By Eleanor Ringel Cater
Sometimes, you just have to see a Ben Stiller movie.
Mostly, because he just won’t stop making them.
But “Brad’s Status” is something of a surprise. And while it may not change your mind about Stiller, it could entice you into giving him another look. His movie is certainly worth a look.
The Brad of “Brad’s Status” runs a reasonably successful non-profit in Sacramento. Actually, given that he drives a BMW, “reasonably” is likely a low-ball estimate.
Brad is taking his son Troy (Austin Adams) on a college tour back East — Harvard, Yale, Williams, Amherst, Tufts, the usual suspects. The trip has set Brad thinking about his own college days (at Tufts) and his old college buddies.
In his mind, they’ve all been far more successful than he has, leading Happy-All-The-Time Facebook lives.
One is a celebrated director whose home was featured in “Architectural Digest.” Another is a tech guru who sold his company at 40 and retired to the beach with two live-in beauties. The third (Michael Sheen) is a best-selling author and political pundit, who’s always on TV and guest lectures at Harvard. Lastly, there’s the hedge fund manager who flies around in his private jet while his children (in Brad’s imagination) snort coke off the fold-down trays
The notion of a son at Harvard is catnip to Brad, a way to one up his…yes…status, with his old chums. When there’s a mix-up with Troy’s interview, Brad pulls the only string he has. He calls Sheen, who offers to help and suggests dinner the next night since he’ll be in Cambridge.
Much of the film is a series of Brad-centric sketches, accompanied by Brad’s voice-over. He’s the kind of guy who’s humiliated by a silver credit card (as opposed to gold or platinum) or goes ballistic when he can’t secure an airline upgrade. He’s even selfish enough to wonder if his sweet, supportive wife’s contentment somehow undermined his own ambition.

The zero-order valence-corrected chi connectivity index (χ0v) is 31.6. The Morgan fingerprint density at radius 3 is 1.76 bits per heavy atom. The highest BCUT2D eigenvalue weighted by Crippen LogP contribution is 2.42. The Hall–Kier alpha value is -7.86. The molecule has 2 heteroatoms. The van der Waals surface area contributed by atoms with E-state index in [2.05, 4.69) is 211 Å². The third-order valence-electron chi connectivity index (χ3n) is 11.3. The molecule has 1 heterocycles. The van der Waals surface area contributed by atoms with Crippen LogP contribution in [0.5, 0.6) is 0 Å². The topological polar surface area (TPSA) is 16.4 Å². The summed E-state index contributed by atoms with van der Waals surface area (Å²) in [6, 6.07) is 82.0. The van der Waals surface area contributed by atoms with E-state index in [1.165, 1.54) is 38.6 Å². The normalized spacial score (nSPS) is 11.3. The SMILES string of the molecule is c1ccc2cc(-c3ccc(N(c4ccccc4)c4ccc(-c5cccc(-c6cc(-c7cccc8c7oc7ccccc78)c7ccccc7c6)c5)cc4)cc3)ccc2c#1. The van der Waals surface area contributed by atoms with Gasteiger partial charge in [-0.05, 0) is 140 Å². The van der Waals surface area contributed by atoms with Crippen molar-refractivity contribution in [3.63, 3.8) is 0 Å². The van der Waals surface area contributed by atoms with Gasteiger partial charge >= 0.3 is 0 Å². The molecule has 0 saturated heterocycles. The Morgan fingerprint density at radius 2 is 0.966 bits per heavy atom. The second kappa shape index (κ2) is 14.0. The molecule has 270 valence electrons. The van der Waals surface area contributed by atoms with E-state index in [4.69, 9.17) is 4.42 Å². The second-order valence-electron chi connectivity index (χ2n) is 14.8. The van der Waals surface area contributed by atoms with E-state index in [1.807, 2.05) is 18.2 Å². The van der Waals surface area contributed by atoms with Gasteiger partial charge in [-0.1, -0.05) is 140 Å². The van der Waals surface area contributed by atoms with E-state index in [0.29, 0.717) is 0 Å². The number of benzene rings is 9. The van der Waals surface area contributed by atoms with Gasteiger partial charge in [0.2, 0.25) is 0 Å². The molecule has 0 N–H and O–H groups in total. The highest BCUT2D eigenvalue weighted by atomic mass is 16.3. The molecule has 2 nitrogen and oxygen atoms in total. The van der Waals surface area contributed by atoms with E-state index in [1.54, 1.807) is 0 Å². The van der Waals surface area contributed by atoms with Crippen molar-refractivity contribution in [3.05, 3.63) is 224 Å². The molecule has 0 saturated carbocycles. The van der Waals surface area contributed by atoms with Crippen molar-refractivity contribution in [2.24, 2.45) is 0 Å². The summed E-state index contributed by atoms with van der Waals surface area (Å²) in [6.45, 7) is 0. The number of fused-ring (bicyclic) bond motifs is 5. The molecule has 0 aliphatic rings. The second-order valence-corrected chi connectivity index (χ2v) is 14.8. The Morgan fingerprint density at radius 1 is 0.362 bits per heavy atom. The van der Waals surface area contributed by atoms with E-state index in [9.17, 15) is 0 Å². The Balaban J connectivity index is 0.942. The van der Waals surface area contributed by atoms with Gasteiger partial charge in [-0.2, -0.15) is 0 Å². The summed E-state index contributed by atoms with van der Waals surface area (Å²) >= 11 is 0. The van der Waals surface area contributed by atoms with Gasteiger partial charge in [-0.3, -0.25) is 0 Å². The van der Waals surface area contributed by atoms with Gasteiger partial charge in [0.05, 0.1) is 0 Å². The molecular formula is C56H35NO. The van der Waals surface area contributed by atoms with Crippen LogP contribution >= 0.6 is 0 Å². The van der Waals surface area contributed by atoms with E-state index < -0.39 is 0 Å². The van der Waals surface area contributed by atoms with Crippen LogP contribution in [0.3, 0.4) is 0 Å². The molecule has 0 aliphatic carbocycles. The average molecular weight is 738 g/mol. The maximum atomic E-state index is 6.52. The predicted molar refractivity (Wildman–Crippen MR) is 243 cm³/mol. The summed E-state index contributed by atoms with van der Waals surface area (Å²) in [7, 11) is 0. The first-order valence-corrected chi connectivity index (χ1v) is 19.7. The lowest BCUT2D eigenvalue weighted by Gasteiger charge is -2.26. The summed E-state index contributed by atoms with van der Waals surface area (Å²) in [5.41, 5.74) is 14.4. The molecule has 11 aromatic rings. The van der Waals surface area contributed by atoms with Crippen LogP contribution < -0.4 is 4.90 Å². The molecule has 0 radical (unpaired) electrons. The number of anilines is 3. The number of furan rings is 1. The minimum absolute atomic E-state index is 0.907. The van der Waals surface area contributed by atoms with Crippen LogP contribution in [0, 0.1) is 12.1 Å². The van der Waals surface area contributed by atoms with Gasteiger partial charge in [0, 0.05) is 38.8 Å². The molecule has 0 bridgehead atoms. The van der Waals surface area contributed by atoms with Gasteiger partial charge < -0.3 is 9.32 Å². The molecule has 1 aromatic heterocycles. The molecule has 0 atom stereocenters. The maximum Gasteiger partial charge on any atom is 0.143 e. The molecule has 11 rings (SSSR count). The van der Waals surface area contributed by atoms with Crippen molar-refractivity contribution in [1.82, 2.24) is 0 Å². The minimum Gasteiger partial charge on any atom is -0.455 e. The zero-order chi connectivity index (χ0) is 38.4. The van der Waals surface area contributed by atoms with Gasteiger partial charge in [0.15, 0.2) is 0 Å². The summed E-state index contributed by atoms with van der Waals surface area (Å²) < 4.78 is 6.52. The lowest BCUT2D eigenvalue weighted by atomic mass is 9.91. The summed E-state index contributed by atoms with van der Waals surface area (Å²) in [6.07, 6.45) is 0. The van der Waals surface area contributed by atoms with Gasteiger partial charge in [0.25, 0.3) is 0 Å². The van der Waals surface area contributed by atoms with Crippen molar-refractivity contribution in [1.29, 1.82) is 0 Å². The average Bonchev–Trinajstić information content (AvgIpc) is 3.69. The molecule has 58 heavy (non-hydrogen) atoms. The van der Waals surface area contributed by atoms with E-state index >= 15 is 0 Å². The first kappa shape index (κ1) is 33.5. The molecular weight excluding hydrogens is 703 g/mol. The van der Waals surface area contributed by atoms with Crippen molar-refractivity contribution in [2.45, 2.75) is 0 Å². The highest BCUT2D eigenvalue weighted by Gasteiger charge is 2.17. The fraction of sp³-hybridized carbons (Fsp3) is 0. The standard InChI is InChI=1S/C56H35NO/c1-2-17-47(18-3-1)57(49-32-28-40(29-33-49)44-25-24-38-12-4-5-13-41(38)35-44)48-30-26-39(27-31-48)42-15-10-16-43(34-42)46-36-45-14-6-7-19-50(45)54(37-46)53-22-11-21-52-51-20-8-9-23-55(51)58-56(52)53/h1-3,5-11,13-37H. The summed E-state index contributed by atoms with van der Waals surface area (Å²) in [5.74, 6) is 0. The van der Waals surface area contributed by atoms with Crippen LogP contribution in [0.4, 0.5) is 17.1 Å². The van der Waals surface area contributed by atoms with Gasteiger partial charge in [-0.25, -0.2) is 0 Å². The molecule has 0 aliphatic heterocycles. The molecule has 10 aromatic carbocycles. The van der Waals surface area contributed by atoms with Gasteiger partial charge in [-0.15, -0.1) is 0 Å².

The movie is essentially a character study — the middle-aged male in the autumn of his life so to speak. Unable to stop measuring himself against his old friends, he is especially distressed when he hears about a wedding to which he wasn’t invited. “Whether I was forgotten or excluded,” Brad sighs. “ I was off the list.”
The sentiment may be all too familiar to many of us. That’s part of the movie’s strength — its effortless insights into the rough edges of mortality. And there’s more where that came from, which makes “Brad’s Status” far more than another Ben Stiller comedy.
The star deserves praise for putting himself out there in this manner. But there’s still a sense of self-absorption and self-love/loathing that seems more Ben than Brad.
“Brad’s Status” offers many unexpected pleasures and insights. Still, you can’t help but wonder how much Stiller’s star status gets in the way. A different actor might’ve made this a different — and even better— film.